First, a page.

‘I looked and felt like Wonder Woman. Then, I had two children.’: Former Olympian recounts journey with postpartum depression, body positivity

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“I am a retired Olympian, two time CrossFit Games Team athlete, and personal trainer with 17+ years in the wellness industry. My hard work and dedication to being an elite athlete also blessed me with an incredibly fit and athletic body that I loved and admired! I looked and felt like Wonder-Woman. This was my identity! Then I had my two children.

After weaning my second child at 15 months, I knew I didn’t feel right. I was struggling. I felt dead inside. I was irritable, exhausted and easily overwhelmed. I struggled for months to keep up my gym routine, but workouts depleted me and I would often need a nap to recover. So, I quit the gym for well over a year. I felt broken and defeated. I was completely unmotivated, my body wasn’t my own and I felt totally apathetic toward my amazing life. I asked myself, ‘Where did it all go wrong?’

Let me start at the beginning. I have been an athlete for as long as I can remember. I am the youngest of five girls, and we were all in gymnastics at a very young age. I played soccer and did track and field in high school. After high school, I walked onto the UCONN track team where I was introduced to hammer throwing. After becoming a two-time All American and qualifying for Olympic Trials in 2000, I dedicated another eight years to pursuing a newly found quest to be an Olympian – a dream I never felt talented enough to even consider! But, I absolutely loved training, I was coachable, and possessed a tireless work ethic. I loved to push my body to its limits to see it’s ultimate capabilities.  It never ceased to amaze me!

I graduated college with a degree in athletic training and went on to work for a physical therapist. Turns out he was involved as a PT with the US Bobsled Team in an attempt to go to the Olympics on the medical staff. With the power and strength background of hammer thrower he vowed, ‘You would be great at pushing bobsleds!’ So off I went to Lake Placid for a combine and to learn to push a sled on wheels and I qualified for World Cup Tour and competed at the Olympic Trials that same year (2002).  I went on to make the US OLYMPIC BOBSLED team in 2006 and retired from the sport in 2009 after rupturing my Achilles in training for the Vancouver Games(2010).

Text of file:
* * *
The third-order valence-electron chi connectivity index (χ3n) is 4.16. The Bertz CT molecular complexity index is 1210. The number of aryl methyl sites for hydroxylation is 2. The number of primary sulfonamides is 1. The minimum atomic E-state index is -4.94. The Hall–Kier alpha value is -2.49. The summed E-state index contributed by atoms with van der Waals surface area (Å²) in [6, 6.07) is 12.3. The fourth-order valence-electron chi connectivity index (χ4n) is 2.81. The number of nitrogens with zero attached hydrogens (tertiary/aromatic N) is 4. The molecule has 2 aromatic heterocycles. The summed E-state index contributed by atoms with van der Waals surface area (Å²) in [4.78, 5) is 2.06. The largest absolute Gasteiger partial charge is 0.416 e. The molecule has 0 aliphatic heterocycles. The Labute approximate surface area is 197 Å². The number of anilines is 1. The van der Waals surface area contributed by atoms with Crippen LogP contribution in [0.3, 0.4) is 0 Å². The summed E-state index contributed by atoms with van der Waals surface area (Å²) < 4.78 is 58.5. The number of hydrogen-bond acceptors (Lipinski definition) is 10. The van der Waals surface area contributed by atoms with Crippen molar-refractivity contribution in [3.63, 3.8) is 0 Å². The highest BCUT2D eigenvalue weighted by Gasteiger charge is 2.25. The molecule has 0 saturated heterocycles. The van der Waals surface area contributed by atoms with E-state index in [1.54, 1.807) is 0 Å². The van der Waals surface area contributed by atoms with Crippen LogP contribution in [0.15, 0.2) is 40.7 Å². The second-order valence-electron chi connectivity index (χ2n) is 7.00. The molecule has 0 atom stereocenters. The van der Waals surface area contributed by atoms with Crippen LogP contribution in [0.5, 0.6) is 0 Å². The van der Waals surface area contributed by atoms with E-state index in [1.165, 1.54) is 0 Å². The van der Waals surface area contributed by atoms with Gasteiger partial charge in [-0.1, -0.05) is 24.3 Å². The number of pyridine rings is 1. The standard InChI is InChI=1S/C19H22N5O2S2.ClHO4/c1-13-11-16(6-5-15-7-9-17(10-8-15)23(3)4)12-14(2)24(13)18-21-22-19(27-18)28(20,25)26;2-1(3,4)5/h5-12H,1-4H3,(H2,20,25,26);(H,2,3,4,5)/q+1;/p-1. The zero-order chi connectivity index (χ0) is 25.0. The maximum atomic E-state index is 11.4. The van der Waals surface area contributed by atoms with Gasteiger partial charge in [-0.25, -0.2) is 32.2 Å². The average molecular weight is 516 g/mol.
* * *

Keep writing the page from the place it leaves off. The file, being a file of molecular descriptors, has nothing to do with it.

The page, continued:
Olympian holding helmet
Kit Noble

Now, in both hammer throwing and bobsled, being heavier was better. I worked all season to gain and maintain a weight 10 pounds heavier than my norm. I ate a lot, and often!! I don’t think I was hungry for 10 years!! I was constantly feeding, protein bars between meals and protein shakes in the middle of the night. I was strength training five days a week. I loved lifting and I was strong as he*l (Squat 350 pounds, Clean/jerk 225 pounds, Bench press 225 pounds). My build was thick and muscular (not super lean).  I did sprint workouts two to three days a week and was out tossing hammers or pushing bobsleds four to five days a week. I trained 20-30 hours a week while also seeing personal training clients in my spare time. I was a rock solid sled pushing and throwing machine! And I loved every minute!

women in bathing suits
Courtesy of Bethany Hart Gerry

Any athlete will tell you that ending your career on an injury is devastating. In that one moment when my Achilles ruptured in 2009, my identity was shattered. I returned to ‘normal’ life to pick up the pieces and try to move forward.

A few years later, in 2012 I found CrossFit, and my competitive fire was reignited! With the metabolic nature of this sport, along with the weight lifting, I was the most lean and shredded I had ever been. I looked and felt amazing! The feedback and compliments I got from others fueled me. I loved digging deep and grinding out workouts, going deep into the pain cave as we would say. The toned body was an added bonus! My team came in second at the CrossFit Games in 2013. I felt alive again!

I met my husband Tom that year at the CrossFit I attended. For a very long time, I had put relationships on the back burner to pursue my athletic endeavors. At this point, I was in my mid 30’s and ready to meet ‘the one.’ He was worth the wait, and we fell fast in love! We were married in 2013. I had a solid job working 20-30 hours a week as a personal trainer, and we had our son in 2014. In 2015, we bought our first house and I competed again at the CF Games (got my pre-baby body back), and then had my daughter in 2015. We were living the good life and riding the high!!

couple on wedding day
Rich Hudson